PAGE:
Can Field Trip Health & Wellness Re-Emerge From Creditor Protection? What The CCAA Data Shows

Potentially, a significant business casualty has befallen the psychedelic sector. Early industry leader, Field Trip Health & Wellness (CNSX: FTRW), has announced that it has obtained an Order for creditor protection from the Ontario Superior Court of Justice under the Companies’ Creditors Arrangement Act (CCAA). TDR looked into the data to see how past companies entering CCAA proceedings have turned out.

An Order for creditor protection under the CCAA is a legal process available to insolvent Canadian companies to help them restructure and reorganize their affairs while protecting them from their creditors. Application for CCAA generally occurs when a company is unable to pay its debt due to financial difficulties, thus can allow them to continue operating while it restructures and attempts to again become financially viable.

If a restructuring plan is agreed upon, it must be approved by the court and the company’s creditors before it can be implemented. The restructuring plan may involve a debt-for-equity swap, the sale of assets, or other measures designed to improve the company’s financial position.

Field Trip Health is a mental wellness company focused on the development and delivery of psychedelic therapies for various conditions. Their approach combines traditional talk therapy with the use of psychedelic compounds like psilocybin, ketamine, and MDMA to promote healing and personal growth.

Their lead drug compound is FT-104, a novel psychedelic compound derivative of psilocybin, the psychoactive compound found in “magic mushrooms.” FT-104 is specifically designed to have a shorter duration of action and less intense effects compared to psilocybin, while still producing a therapeutic response.

Will Field Trip Health & Wellness Re-emerge?

While the CCAA does allow operational continuity in the near term, there are no assurances a corporate restructuring will be successful. At some point, a determination will be made about the company’s ability to operate as a going concern. Possible CCAA outcomes range from termination due to solvency to plan of arrangement or compromise. The latter would be the best possible outcome for Field Trip Health & Wellness.

However, looking at the raw data provided by CanLII, the numbers don’t appear to be in Field Trip’s favor—although re-emergence remains a strong possibility.

According to the chart below, ‘Liquidating CCAA‘ outnumbered ‘CCAA Plan‘ by approximately 5:4 (36.6% vs. 29.9%, respectively) in recent times. CanLII evaluated all 415 plenary CCAA proceedings between October 2009-May 2021, with a focus on each CCAA proceeding’s outcome. The firm considered an “outcome” to be the transaction employed by or imposed upon a debtor company to resolve, or attempt to resolve, its insolvency.

In a ‘Liquidating CCAA’, the debtor company sells or otherwise monetizes substantially all of its business during the course of the CCAA proceeding, effective ending the company.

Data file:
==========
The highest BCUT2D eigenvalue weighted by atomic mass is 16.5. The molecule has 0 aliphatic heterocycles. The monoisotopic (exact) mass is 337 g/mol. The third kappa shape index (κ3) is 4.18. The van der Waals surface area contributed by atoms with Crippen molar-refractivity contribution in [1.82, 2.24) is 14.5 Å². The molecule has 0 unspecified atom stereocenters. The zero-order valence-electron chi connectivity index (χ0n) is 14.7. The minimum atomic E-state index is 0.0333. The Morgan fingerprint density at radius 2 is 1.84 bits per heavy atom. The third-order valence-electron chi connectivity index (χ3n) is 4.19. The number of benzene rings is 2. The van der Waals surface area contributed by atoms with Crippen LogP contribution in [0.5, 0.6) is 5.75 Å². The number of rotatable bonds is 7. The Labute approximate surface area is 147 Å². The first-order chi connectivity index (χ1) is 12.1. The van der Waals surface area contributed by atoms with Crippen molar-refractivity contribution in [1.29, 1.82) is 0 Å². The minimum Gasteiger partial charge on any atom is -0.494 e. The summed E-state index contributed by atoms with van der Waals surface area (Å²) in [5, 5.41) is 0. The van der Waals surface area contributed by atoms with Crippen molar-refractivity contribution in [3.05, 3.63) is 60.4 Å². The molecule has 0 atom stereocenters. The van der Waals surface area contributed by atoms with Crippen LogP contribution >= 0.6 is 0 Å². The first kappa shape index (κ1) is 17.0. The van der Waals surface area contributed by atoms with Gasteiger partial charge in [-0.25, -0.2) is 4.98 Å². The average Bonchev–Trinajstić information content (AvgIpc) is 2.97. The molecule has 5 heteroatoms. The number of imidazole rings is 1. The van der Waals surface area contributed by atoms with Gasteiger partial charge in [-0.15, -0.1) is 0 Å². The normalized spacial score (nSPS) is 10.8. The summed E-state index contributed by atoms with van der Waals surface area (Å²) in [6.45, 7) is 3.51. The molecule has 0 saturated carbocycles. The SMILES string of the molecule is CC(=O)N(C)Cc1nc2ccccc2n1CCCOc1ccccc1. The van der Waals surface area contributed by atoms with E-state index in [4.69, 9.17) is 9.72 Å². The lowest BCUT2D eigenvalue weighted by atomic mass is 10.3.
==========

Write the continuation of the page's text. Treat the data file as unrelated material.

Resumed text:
Whereas a plan of arrangement (‘CCAA Plan’) or compromise involves some settling of the amounts owed to creditors, while an arrangement is broader and includes any plan for reorganizing the affairs of the company. It is from this state in which company re-emergence becomes possible.

Furthermore, additional outcomes in the data were not supportive of the continuity of business prospects. The firm lists receivership (6.7%), bankruptcy (1.9%) and termination due to insolvency (0.7%) in percentage terms to describe other outcomes that have emanated out of the 415 plenary CCAA proceedings. Pending or other outcomes formed the highest percentage of arrangements outside of ‘Liquidating CCAA’ or ‘CCAA Plan’.

Field Trip Runs Out Of Capital Despite Raising Over $200 Million

The potential demise of Field Trip Health may occur despite a prodigious amounts of capital raised dating back to the company’s pre-public Series A financing dating back to March 2020. In all, Field Trip raised over $200 million dollars—a total which has dwindled down to approximately $6.72 million as of December 31, 2022.

March 2020Series A$8.5 million
August 2020Series B$11 million
January 2021Pre-IPO round$20 million
February 2021Bought deal$50 million
March 2021IPO (TSX)*$95 million
August 2022Private Placement19.9 million
*including exercised over-allotment option

Of course, the company has seen material and consistent net losses partly due to heavy capital expenditure (depreciation expense) for clinic origination in at least six major cities (Toronto, New York, Los Angeles, Chicago, Oregon, and Amsterdam); and associated operating expenses (general & administration) to staff these clinics and the corporate office.

The company had previously laid out an aggressive strategy to open 75 clinics by 2023, which obviously won’t come to fruition.

In the near term, the grandiose dreams of clinics in every major North American and European city are a thing of the past. Right now, the name of the game is survival as Field Trip intends to conduct an expedited sale and investment solicitation process with the goal of facilitating a transaction that enables the company to emerge from CCAA protection as a going concern.

TDR will have additional coverage on Field Trip Health’s prospects in CCAA proceedings as warranted.

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